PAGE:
McLaren or Red Bull: Who'll win the all-Renault engine battle in 2018?
One of the more fascinating prospects arising out of McLaren's Renault partnership is that of a straight 2018 comparison with an identically-powered Red Bull.
Throughout McLaren's painful three-year Honda relationship, it has remained adamant that its chassis has been among the best - the obvious implication being that the power unit was responsible for the shortfall.
That's probably a simplistic analysis, because although the engine has certainly cost more lap time than any chassis deficiencies we still do not know definitively how the McLaren would compare to the top cars given power parity.
A straight head-to-head with an identically-powered Red Bull next year will give as near a definitive answer as possible. Because although this year's Red Bull RB13 began the season aerodynamically flawed (because of a wind tunnel issue), it has since been developed to be arguably the best chassis of all in the season's second half, much as the Red Bulls have usually been.
It has a power shortfall of its own, of course, but a significantly smaller one than suffered by the McLaren MCL32.
The last time McLaren had a competitive engine was in 2014 when it ran a customer Mercedes hybrid unit, and in that season it averaged over one second per lap behind the works Mercedes and was less competitive than the identically-powered Williams.
However, that car, the MP4-29, was the last before a new head of aerodynamics, Peter Prodromou, was recruited - from Red Bull. Since that time, McLarens have pursued aerodynamic philosophies visually very similar to those of Red Bull.
Prodromou worked for many years as Adrian Newey's head of aerodynamics, following him from McLaren to Red Bull. His move back to McLaren in 2014 marked his stepping out from Newey's shadow and with much to prove. Unfortunately, that coincided with McLaren beginning its ill-fated Honda partnership.
Red Bull RB14 versus McLaren MCL33, with the same power units in the back and a wealth of driver talent in both, is one of the most fascinating prospects of next season.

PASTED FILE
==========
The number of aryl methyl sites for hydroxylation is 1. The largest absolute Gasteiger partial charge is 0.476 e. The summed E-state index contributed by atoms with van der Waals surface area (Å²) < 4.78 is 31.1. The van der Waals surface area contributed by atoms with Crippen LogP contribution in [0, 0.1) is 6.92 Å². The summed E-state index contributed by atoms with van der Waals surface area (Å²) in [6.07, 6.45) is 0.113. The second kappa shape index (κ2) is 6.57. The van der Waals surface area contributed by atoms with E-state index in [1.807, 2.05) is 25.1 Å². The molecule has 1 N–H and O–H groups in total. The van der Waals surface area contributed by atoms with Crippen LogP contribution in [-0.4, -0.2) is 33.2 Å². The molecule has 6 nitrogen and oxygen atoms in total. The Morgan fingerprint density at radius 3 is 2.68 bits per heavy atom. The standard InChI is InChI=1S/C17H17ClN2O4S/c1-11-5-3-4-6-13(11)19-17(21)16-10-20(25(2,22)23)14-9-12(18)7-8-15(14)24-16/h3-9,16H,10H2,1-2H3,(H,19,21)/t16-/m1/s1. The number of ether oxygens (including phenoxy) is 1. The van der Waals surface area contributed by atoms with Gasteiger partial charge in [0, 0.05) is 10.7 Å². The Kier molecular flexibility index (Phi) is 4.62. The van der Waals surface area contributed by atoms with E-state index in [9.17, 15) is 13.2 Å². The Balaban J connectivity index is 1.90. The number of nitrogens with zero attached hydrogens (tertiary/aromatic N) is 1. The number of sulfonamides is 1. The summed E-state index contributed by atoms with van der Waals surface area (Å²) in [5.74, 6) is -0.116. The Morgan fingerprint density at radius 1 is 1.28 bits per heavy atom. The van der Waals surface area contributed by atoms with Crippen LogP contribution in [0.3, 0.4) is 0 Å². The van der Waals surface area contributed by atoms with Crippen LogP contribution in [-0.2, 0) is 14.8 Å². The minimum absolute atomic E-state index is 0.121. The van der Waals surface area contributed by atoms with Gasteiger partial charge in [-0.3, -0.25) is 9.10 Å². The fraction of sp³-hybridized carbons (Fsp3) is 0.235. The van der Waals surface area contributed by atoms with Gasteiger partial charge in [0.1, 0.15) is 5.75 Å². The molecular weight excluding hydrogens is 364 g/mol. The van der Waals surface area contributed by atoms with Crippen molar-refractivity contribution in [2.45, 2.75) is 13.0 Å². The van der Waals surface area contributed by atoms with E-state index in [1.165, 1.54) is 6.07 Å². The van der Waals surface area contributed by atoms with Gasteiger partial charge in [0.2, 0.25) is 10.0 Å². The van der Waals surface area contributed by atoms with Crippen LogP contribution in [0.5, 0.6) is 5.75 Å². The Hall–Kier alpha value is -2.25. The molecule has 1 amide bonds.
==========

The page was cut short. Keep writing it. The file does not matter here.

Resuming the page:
The idea of Fernando Alonso versus Daniel Ricciardo or Max Verstappen in closely-matched cars going hard at it throughout the season is surely a mouth-watering spectacle to contemplate for any F1 fan. Furthermore, Stoffel Vandoorne is increasingly showing signs of consistently accessing the huge potential evident on his junior career and could yet emerge to be Verstappen's long-running rival as the best of the new generation.
There are probably four absolutely front-rank teams in terms of facilities and skills. Red Bull and McLaren are two of those four.
But Mercedes' domination of the hybrid power unit formula has effectively taken two of the top four teams out of the frontline title-contending equation. Power parity with Red Bull - regardless of how the Renault engine compares with Mercedes and Ferrari next year - puts McLaren's credentials on the line as it seeks to show it has lost nothing of its former prowess despite not having won a world title since 2008 or a grand prix victory since 2012.
If it can do that, it will have gone a long way to justifying its expensive split with Honda and it can begin to attract the big name sponsors it hasn't been able to do for several years. Then a true McLaren renaissance might be underway.
But although their cars share similar design philosophies, McLaren and Red Bull are two very different entities. McLaren is hugely systems-driven, with a highly complex structure and lines of responsibility - even though racing director Eric Boullier has simplified it considerably in the last few years.
By contrast, Red Bull operates as a much simpler, but fast-reacting team. Its former driver Mark Webber has described it as 'a big F3 team' in the way it operates.
What each team chooses to do with the concept of their cars and then how they each develop them may reflect these two different approaches. It's also a potentially interesting situation in that 2018 may well be the last season of Red Bull's often fractious relationship with Renault whereas McLaren and Renault may be set for a honeymoon period.
Given the competitive paranoia that is always part of F1, there could be some feisty undercurrents from those dynamics.
Although a Red Bull/McLaren match-up is fascinating in itself, what would make it even more so would be a Renault power unit that matches anything that Mercedes or Ferrari comes up with.
A four-team fight for victory each race between Hamilton, Vettel, Alonso, Ricciardo and Verstappen? Too much to ask?